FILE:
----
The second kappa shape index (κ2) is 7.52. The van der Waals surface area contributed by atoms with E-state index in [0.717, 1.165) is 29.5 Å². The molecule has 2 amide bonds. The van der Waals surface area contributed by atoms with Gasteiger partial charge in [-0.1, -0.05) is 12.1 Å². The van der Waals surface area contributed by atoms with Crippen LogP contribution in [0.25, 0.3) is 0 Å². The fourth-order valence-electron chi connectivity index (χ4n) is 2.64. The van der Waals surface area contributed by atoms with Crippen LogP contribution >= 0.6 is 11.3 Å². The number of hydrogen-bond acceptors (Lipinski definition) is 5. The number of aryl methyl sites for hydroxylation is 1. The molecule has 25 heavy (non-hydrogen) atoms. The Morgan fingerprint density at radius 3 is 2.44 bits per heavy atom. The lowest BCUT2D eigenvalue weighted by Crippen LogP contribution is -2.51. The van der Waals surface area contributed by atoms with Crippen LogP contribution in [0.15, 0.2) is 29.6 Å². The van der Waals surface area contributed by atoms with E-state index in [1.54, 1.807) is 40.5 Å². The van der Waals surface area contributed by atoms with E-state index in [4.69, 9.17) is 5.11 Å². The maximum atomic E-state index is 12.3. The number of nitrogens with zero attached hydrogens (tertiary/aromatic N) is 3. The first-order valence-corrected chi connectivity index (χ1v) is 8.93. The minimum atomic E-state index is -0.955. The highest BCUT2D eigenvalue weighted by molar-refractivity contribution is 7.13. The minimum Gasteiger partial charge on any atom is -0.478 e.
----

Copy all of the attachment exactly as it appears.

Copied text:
The second kappa shape index (κ2) is 7.52. The van der Waals surface area contributed by atoms with E-state index in [0.717, 1.165) is 29.5 Å². The molecule has 2 amide bonds. The van der Waals surface area contributed by atoms with Gasteiger partial charge in [-0.1, -0.05) is 12.1 Å². The van der Waals surface area contributed by atoms with Crippen LogP contribution in [0.25, 0.3) is 0 Å². The fourth-order valence-electron chi connectivity index (χ4n) is 2.64. The van der Waals surface area contributed by atoms with Crippen LogP contribution >= 0.6 is 11.3 Å². The number of hydrogen-bond acceptors (Lipinski definition) is 5. The number of aryl methyl sites for hydroxylation is 1. The molecule has 25 heavy (non-hydrogen) atoms. The Morgan fingerprint density at radius 3 is 2.44 bits per heavy atom. The lowest BCUT2D eigenvalue weighted by Crippen LogP contribution is -2.51. The van der Waals surface area contributed by atoms with Crippen LogP contribution in [0.15, 0.2) is 29.6 Å². The van der Waals surface area contributed by atoms with E-state index in [1.54, 1.807) is 40.5 Å². The van der Waals surface area contributed by atoms with E-state index in [4.69, 9.17) is 5.11 Å². The maximum atomic E-state index is 12.3. The number of nitrogens with zero attached hydrogens (tertiary/aromatic N) is 3. The first-order valence-corrected chi connectivity index (χ1v) is 8.93. The minimum atomic E-state index is -0.955. The highest BCUT2D eigenvalue weighted by molar-refractivity contribution is 7.13. The minimum Gasteiger partial charge on any atom is -0.478 e.